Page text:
It has been proven that the request for these tests is of little practical assistance to patients who require non cardiovascular surgery for prediction of complications, especially clinically healthy patients under 40.3–5 As a result, healthcare costs increase due to too many routine para clinical tests, which are unnecessary, and it has been estimated that between $2,811,097 and $3,345,2062 Mexican pesos have been spent. In United States annual costs for these services have been estimated at $3,000,000,000 dollars.4

In patients who require outpatient surgical procedures, both endoscopic and open surgery type, 30.6% of tests are abnormal, but in only 1.3% are they so clinically important as to suspend surgery and in those patients who were not requested to have or who do not have routine laboratory tests, a high percentage do not present with post-operative complications.5

The abnormal laboratory test results are more frequent in age groups of 41–60 and those over 60, with no statistically significant differences in the frequency of complications or death among those patients’ with abnormal results (in haematic biometry, glycaemia, electrolytes, coagulation and general urine tests) and those patients with normal test results. Only abnormal test results in ureic nitrogen/creatinine test are related to cardiac complications after surgery and a longer hospital stay period.3 The factors associated with complications in surgery are: being over 40, type of surgery and level of invasion of surgical procedure, together with individual history of diseases found in the clinical history of the patient.6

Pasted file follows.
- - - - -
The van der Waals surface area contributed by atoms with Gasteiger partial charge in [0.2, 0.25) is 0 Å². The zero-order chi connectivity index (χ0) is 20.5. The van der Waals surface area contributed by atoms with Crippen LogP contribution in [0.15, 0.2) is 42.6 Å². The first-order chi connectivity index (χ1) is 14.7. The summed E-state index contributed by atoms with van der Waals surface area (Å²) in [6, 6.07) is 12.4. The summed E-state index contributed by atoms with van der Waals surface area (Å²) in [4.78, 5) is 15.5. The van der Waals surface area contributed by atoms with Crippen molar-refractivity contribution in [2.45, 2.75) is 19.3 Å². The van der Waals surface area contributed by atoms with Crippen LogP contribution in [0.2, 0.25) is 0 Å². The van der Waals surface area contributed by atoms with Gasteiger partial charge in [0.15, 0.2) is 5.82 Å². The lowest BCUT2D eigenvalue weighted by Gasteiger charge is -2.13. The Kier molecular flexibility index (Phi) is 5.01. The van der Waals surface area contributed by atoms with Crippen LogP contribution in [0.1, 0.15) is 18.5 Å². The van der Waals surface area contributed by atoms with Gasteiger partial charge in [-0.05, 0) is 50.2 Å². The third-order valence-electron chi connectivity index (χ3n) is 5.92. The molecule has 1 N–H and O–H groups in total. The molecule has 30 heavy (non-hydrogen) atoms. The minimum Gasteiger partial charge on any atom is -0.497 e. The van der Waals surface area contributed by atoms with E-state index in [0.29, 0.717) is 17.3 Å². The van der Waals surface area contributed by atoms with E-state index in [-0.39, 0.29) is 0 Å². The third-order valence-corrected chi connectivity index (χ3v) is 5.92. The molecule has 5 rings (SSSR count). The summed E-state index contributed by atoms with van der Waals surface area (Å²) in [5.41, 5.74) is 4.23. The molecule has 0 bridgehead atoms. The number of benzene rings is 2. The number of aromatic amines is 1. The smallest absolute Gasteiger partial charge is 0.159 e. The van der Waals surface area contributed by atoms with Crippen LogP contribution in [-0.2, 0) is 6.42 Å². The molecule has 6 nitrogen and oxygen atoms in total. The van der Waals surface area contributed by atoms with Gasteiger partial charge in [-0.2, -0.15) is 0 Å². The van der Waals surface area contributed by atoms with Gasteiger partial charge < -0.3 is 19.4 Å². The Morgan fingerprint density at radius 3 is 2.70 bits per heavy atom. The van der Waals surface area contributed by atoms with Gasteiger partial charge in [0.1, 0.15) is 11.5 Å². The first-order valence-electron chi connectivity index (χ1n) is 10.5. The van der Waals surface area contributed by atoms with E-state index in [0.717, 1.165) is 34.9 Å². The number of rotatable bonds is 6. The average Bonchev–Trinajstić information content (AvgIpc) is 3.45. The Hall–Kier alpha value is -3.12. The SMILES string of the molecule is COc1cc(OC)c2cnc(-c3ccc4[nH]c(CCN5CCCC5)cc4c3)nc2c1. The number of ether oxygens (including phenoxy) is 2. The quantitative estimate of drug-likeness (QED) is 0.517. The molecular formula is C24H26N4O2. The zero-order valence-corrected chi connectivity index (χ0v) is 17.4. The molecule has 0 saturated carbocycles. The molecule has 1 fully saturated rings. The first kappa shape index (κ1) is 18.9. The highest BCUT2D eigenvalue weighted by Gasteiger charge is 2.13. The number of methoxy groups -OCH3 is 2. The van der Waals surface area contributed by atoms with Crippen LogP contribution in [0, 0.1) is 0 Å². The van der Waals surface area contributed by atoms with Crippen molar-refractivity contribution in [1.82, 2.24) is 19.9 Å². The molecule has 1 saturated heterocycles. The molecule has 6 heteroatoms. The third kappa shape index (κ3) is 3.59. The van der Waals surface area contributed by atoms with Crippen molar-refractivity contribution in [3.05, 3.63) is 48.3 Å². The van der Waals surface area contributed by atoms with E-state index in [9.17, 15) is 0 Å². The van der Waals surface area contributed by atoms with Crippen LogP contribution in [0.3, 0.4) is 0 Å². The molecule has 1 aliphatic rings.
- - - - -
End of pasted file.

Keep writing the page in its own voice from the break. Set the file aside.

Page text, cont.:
The aim of our study was to identify the proportion of unnecessary laboratory studies, due to the lack of application of reference criteria to the second level of medical care for surgical assessment, frequency of requests due to study type and annual estimation of unnecessary expenditure.

Materials and methods

A descriptive, cross-sectional study was conducted revising the reference criteria of secondary level healthcare surgical services, by the Family Medicine Unit No. 66, in coordination with the Hospital General de Zona No. 11 to optimise the use of global healthcare services. A collegiate group was formed for the creation of these reference criteria, with participation from primary level healthcare doctors, responsible for identifying the patients who required some type of specialised care, and secondary level care surgeons, who were in charge of surgical procedure protocols.